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909 South Schumaker Drive
Salisbury, MD 21804
410.742.4988

Museum Hours

Mon - Sat: 10 a.m. - 5 p.m.
Sun: 12 p.m. - 5 p.m.

Frank E. Combs (1882-1958) Alexandria Bay, NY  

Frank Combs, known as "Goldy" to his friends for a gold capped tooth, was a hunter all his life. In the 1920's, Combs began carving decoys. By watching a film on ducks living in a wildlife sanctuary, Combs noticed that each time birds lighted on the water, the others stretched their necks to watch. Bearing this in mind, he originated the long-neck duck decoy. Hunters scoffed at him, saying that the stools would spook instead of lure the birds, but they were wrong. Not only did live birds respond favorably to the long-necks, but the new design prevented ice buildup on the decoy. Combs carved his decoys from cedar and drew on the carving style of Chauncey Wheeler. Combs' bodies are rounded with flattened chests, smooth surfaces and flat bottoms. Pointed tails are set below centerline, and small neck seats form the bases for full heads. Horizontal eye grooves protect glass eyes and define cheeks and foreheads.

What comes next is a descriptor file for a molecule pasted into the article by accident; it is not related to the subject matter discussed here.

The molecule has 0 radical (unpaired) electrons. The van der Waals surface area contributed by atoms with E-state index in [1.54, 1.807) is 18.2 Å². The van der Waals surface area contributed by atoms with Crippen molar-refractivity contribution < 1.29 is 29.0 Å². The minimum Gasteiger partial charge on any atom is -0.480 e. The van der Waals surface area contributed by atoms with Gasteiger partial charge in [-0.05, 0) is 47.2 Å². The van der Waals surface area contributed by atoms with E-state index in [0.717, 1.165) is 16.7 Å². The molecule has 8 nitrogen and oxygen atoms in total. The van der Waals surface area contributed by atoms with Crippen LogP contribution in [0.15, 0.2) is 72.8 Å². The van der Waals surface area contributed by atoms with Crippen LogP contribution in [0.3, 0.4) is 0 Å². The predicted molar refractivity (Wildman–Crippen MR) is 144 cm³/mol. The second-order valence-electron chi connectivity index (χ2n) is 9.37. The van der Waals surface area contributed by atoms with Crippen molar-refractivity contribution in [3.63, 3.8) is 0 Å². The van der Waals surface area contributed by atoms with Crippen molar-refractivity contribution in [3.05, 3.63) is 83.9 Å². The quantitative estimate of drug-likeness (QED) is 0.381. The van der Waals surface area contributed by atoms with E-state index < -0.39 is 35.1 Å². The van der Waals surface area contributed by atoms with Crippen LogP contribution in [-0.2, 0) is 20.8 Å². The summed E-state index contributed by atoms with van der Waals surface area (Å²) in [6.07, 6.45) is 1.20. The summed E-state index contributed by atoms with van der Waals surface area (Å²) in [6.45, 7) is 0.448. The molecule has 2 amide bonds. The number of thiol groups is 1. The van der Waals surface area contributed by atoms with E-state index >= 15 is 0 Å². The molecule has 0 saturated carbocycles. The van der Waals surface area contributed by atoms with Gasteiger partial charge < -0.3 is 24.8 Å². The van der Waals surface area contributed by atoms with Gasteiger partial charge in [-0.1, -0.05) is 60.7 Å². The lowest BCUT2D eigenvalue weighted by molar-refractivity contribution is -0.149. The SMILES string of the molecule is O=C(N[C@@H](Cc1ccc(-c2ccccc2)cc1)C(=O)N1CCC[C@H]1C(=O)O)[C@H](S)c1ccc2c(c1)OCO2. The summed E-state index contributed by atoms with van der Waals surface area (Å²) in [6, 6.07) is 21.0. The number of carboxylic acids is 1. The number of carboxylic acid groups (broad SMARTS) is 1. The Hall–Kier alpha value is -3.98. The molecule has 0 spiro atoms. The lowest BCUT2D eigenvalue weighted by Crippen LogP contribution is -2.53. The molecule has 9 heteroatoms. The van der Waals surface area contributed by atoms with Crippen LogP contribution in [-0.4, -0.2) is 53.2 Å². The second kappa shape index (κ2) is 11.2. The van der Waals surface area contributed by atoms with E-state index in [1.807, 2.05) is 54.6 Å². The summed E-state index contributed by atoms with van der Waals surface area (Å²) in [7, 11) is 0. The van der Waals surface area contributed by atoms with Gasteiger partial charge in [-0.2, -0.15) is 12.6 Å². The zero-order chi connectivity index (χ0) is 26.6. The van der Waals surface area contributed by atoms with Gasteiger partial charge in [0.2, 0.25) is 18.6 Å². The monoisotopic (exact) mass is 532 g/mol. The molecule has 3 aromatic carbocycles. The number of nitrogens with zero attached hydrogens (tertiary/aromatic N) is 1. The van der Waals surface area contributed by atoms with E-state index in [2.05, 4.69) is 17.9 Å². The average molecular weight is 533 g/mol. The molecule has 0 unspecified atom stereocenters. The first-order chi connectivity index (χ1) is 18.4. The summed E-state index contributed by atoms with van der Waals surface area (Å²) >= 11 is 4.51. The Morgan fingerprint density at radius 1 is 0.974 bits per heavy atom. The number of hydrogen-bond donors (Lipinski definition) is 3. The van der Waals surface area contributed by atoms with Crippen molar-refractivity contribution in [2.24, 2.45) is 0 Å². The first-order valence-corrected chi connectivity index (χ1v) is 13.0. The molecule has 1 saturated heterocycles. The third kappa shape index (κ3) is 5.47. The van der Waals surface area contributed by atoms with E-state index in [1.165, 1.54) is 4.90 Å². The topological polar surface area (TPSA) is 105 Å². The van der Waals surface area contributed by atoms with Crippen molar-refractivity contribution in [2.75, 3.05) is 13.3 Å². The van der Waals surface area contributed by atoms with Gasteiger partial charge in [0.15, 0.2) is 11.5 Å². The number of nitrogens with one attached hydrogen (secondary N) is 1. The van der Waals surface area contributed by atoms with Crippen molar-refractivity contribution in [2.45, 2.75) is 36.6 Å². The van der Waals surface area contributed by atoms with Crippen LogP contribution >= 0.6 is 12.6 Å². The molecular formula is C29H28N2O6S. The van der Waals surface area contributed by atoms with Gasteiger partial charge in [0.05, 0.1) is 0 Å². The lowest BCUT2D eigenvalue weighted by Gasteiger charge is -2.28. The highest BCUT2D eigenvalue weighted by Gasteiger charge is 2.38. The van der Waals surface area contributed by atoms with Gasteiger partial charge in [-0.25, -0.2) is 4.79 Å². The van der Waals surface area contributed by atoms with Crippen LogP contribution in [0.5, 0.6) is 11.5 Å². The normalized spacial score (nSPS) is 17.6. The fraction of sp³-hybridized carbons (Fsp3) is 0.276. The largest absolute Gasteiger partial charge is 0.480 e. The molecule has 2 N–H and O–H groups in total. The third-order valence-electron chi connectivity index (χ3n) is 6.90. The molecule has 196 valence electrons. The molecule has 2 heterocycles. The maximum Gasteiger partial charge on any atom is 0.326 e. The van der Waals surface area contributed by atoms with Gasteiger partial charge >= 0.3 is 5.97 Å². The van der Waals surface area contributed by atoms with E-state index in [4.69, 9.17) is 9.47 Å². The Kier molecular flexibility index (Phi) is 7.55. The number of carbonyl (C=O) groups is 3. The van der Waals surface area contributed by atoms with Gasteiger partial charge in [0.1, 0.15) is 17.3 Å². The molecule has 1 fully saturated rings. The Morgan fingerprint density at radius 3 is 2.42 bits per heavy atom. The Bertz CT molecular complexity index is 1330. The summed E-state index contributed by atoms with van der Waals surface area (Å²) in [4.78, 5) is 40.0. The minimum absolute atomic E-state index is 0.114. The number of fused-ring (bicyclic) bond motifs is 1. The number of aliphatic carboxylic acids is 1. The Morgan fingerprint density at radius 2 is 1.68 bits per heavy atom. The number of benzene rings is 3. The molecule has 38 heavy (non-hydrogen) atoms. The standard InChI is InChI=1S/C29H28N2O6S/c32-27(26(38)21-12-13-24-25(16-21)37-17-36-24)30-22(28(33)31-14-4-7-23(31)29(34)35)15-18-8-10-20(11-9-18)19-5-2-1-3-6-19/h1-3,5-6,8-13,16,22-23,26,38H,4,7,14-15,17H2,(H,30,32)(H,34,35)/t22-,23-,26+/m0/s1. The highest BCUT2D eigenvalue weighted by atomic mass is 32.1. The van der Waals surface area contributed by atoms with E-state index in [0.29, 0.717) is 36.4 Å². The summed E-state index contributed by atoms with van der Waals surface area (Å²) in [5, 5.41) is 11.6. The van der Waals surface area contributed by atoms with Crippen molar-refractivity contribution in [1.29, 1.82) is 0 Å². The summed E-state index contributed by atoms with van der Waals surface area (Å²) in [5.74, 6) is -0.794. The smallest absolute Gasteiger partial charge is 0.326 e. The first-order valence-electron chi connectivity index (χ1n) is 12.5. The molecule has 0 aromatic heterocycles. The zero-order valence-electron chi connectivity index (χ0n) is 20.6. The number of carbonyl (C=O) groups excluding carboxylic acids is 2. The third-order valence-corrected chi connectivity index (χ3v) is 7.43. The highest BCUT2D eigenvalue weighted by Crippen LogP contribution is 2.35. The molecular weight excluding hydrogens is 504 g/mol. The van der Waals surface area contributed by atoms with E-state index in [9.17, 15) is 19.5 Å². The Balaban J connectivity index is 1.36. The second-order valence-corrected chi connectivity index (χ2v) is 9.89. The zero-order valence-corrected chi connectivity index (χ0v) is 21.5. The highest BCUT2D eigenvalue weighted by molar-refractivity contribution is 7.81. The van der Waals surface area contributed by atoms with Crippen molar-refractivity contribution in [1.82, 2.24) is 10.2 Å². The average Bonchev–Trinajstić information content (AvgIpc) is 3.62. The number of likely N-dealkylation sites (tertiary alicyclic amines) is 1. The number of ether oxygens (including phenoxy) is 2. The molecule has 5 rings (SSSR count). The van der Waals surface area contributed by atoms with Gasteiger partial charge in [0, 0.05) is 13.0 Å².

With a drawknife, rasp and spoke shave, Combs could carve a decoy in twenty minutes. He was also a proficient painter, combining stippling, blending and combing with Wheeler's reverse feather painting technique. $15 was the going price for a dozen of Combs' early works, but once he quit carving, the price per dozen rose to $48 (Evans, "Coombs" 13). Combs produced about four hundred decoys a year and outdid himself one year by making six hundred (Kangas, Survey 155). Even so, he could have sold more than he could make and denied Abercrombie and Fitch's order